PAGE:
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First Earthquake? Mine too, and here are some tips to plan for the next one

This post is also available in: Español

On September 19, 2022, I, like many in Puerto Vallarta, experienced my first ever earthquake. I’m a southern boy – from Nashville, Tennessee – and an earthquake isn’t something we really ever worry about. Other natural disasters – flooding, tornados – yes, but not an earthquake. 

I also have more than 30 years of experience in emergency services as a firefighter, advanced emergency medical technician and as an EMS Chief. So planning and managing disasters is nothing new for me. But experiencing the earthquake was new and I wasn’t prepared – mentally or functionally. It was unnerving. 

In 1985 on Sept. 19, an earthquake struck Mexico City and killed some 9,500 people . On that same date in 2017, another earthquake hit in Mexico City that killed more than 282 lives and caused 44 buildings to collapse. Mexico takes the threat of an earthquake very seriously due to its previous history.

What is an earthquake? An earthquake is a sudden, rapid shaking of the earth caused by the shifting of rock beneath the earth’s surface. They strike without warning, at any time of year, day or night. Mexico is at high risk  of  large earthquakes because of the tectonic boundary between the Pacific Plate and the North American Plate that resides near there.

Modern buildings in Puerto Vallarta, Mexico are built to standards that will help them withstand hurricanes and earthquakes.  

So, now that we know earthquakes will happen if you are in Mexico long enough, what to do when one happens?

First, public buildings throughout Mexico (which includes hotels) have evacuation procedures and routes in place, clearly advertised on wall postings.  Look for the words “Sismo” or “Temblor”—instructions are otherwise presented using illustrations, so you don’t need to read any Spanish beyond that to interpret them. Follow those instructions.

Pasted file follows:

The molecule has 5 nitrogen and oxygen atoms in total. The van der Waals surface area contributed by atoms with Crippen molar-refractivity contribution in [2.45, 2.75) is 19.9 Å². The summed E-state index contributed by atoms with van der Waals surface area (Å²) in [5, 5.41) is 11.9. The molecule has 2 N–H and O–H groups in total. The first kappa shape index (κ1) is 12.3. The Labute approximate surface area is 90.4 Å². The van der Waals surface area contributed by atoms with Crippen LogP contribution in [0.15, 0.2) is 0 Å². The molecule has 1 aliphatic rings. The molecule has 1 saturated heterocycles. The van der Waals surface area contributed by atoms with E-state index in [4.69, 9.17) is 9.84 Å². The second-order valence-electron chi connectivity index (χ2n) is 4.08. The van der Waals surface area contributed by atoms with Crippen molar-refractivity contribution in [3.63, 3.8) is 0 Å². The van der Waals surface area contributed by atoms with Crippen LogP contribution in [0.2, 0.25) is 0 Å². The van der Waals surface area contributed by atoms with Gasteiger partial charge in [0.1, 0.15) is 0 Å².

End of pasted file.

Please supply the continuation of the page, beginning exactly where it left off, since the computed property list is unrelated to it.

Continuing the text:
If you happen to be in a building when the earthquake starts:

  1. Seek refuge under a strong desk or table
  2. Move away from objects that can fall (heavy furniture, lights, etc)
  3. Be prepared for power outages and loss of cell service
  4. Have an evacuation plan – keep door keys, and other valuables near the exits. 
  5. When you do evacuate, do not take the elevator. Take the stairs.

If you are outside when an earthquake hits:

  1. Keep away from tall buildings – look for an open space
  2. Stay calm and stay alert and aware of your surroundings

You may hear a siren warning being broadcast. These messages are in Spanish. If you don’t understand, ask someone around you to interpret if possible.

After the earthquake:

Check the walls, ceilings, joints and beams of the place where you live or stay. If you detect a crack or damage, walk away and call 911 to request a structural dictation. 

Be on alert for Tusnami watches and warnings, and any messaging telling you to seek higher ground immediately. Stay away from the beaches after an earthquake. 

Be prepared for more earthquakes and aftershocks.

There are more safety tips from the American Red Cross, here.

Notifications:

Follow the SASMEX twitter account who tweet tremors, and earthquakes in Mexico. There are actually several great twitter accounts dedicated to earthquakes, so do a search and find the one that suits you best.

Download the app, SkyAlert. You can use it for free for just one location. You’ll need to know the zip code of where you are staying. SkyAlert is a private network of seismic sensors, which since 2014, has more than 120 devices, covering 80% of the areas with the greatest seismic danger in Mexico.

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